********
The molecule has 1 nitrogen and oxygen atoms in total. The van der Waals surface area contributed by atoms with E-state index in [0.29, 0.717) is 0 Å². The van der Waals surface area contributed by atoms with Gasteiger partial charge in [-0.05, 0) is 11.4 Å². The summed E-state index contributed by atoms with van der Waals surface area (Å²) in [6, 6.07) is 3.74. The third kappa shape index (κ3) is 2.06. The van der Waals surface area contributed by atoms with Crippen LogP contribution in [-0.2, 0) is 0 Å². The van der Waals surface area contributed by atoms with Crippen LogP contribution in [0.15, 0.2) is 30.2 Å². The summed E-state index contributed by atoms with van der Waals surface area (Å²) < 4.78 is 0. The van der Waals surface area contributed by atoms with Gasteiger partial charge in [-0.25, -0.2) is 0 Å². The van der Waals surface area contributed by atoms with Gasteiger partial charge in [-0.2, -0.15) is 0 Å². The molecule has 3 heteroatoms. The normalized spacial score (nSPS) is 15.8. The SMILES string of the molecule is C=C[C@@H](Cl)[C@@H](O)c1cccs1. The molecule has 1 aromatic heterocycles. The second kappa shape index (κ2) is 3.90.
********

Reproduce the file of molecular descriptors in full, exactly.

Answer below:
The molecule has 1 nitrogen and oxygen atoms in total. The van der Waals surface area contributed by atoms with E-state index in [0.29, 0.717) is 0 Å². The van der Waals surface area contributed by atoms with Gasteiger partial charge in [-0.05, 0) is 11.4 Å². The summed E-state index contributed by atoms with van der Waals surface area (Å²) in [6, 6.07) is 3.74. The third kappa shape index (κ3) is 2.06. The van der Waals surface area contributed by atoms with Crippen LogP contribution in [-0.2, 0) is 0 Å². The van der Waals surface area contributed by atoms with Crippen LogP contribution in [0.15, 0.2) is 30.2 Å². The summed E-state index contributed by atoms with van der Waals surface area (Å²) < 4.78 is 0. The van der Waals surface area contributed by atoms with Gasteiger partial charge in [-0.25, -0.2) is 0 Å². The van der Waals surface area contributed by atoms with Gasteiger partial charge in [-0.2, -0.15) is 0 Å². The molecule has 3 heteroatoms. The normalized spacial score (nSPS) is 15.8. The SMILES string of the molecule is C=C[C@@H](Cl)[C@@H](O)c1cccs1. The molecule has 1 aromatic heterocycles. The second kappa shape index (κ2) is 3.90.